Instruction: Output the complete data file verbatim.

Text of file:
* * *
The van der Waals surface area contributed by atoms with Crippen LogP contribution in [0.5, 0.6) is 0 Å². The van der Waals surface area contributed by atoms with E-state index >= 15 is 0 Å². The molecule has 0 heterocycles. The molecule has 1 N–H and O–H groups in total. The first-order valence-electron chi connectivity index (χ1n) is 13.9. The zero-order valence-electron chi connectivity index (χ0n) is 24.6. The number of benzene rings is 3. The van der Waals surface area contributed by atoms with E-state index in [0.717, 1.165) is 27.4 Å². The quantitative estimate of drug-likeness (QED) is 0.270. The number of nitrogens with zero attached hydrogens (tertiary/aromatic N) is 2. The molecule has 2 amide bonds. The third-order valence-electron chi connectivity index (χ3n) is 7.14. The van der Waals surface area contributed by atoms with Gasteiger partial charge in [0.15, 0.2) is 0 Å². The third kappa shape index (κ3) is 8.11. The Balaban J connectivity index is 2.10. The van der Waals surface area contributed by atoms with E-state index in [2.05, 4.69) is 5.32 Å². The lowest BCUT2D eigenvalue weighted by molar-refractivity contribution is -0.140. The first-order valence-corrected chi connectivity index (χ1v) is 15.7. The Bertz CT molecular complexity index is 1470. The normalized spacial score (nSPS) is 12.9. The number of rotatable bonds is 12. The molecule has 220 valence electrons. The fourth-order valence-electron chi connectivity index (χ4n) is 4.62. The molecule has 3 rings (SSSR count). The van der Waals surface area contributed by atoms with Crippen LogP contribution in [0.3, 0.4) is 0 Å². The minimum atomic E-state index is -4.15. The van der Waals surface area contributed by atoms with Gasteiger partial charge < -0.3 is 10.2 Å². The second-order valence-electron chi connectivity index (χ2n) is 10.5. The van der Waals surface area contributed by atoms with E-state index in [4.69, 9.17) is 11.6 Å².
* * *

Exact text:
The van der Waals surface area contributed by atoms with Crippen LogP contribution in [0.5, 0.6) is 0 Å². The van der Waals surface area contributed by atoms with E-state index >= 15 is 0 Å². The molecule has 0 heterocycles. The molecule has 1 N–H and O–H groups in total. The first-order valence-electron chi connectivity index (χ1n) is 13.9. The zero-order valence-electron chi connectivity index (χ0n) is 24.6. The number of benzene rings is 3. The van der Waals surface area contributed by atoms with E-state index in [0.717, 1.165) is 27.4 Å². The quantitative estimate of drug-likeness (QED) is 0.270. The number of nitrogens with zero attached hydrogens (tertiary/aromatic N) is 2. The molecule has 2 amide bonds. The third-order valence-electron chi connectivity index (χ3n) is 7.14. The van der Waals surface area contributed by atoms with Gasteiger partial charge in [0.15, 0.2) is 0 Å². The third kappa shape index (κ3) is 8.11. The Balaban J connectivity index is 2.10. The van der Waals surface area contributed by atoms with E-state index in [2.05, 4.69) is 5.32 Å². The lowest BCUT2D eigenvalue weighted by molar-refractivity contribution is -0.140. The first-order valence-corrected chi connectivity index (χ1v) is 15.7. The Bertz CT molecular complexity index is 1470. The normalized spacial score (nSPS) is 12.9. The number of rotatable bonds is 12. The molecule has 220 valence electrons. The fourth-order valence-electron chi connectivity index (χ4n) is 4.62. The molecule has 3 rings (SSSR count). The van der Waals surface area contributed by atoms with Crippen LogP contribution in [0.3, 0.4) is 0 Å². The minimum atomic E-state index is -4.15. The van der Waals surface area contributed by atoms with Gasteiger partial charge < -0.3 is 10.2 Å². The second-order valence-electron chi connectivity index (χ2n) is 10.5. The van der Waals surface area contributed by atoms with E-state index in [4.69, 9.17) is 11.6 Å².